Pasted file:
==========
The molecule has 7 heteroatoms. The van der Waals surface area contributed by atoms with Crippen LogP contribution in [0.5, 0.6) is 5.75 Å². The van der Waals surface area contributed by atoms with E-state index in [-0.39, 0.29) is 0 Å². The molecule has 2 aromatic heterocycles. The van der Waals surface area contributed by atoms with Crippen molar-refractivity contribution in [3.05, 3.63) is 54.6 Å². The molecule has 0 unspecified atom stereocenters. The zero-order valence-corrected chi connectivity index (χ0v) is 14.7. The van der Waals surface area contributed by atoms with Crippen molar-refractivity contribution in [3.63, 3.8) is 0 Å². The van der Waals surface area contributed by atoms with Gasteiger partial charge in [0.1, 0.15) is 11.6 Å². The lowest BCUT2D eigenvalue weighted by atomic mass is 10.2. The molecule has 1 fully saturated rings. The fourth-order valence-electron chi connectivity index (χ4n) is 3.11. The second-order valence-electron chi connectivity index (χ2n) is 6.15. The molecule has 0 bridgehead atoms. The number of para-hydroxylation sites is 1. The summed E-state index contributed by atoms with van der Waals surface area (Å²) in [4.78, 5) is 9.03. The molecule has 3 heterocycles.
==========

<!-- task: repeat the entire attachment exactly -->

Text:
The molecule has 7 heteroatoms. The van der Waals surface area contributed by atoms with Crippen LogP contribution in [0.5, 0.6) is 5.75 Å². The van der Waals surface area contributed by atoms with E-state index in [-0.39, 0.29) is 0 Å². The molecule has 2 aromatic heterocycles. The van der Waals surface area contributed by atoms with Crippen molar-refractivity contribution in [3.05, 3.63) is 54.6 Å². The molecule has 0 unspecified atom stereocenters. The zero-order valence-corrected chi connectivity index (χ0v) is 14.7. The van der Waals surface area contributed by atoms with Crippen molar-refractivity contribution in [3.63, 3.8) is 0 Å². The van der Waals surface area contributed by atoms with Gasteiger partial charge in [0.1, 0.15) is 11.6 Å². The lowest BCUT2D eigenvalue weighted by atomic mass is 10.2. The molecule has 1 fully saturated rings. The fourth-order valence-electron chi connectivity index (χ4n) is 3.11. The second-order valence-electron chi connectivity index (χ2n) is 6.15. The molecule has 0 bridgehead atoms. The number of para-hydroxylation sites is 1. The summed E-state index contributed by atoms with van der Waals surface area (Å²) in [4.78, 5) is 9.03. The molecule has 3 heterocycles.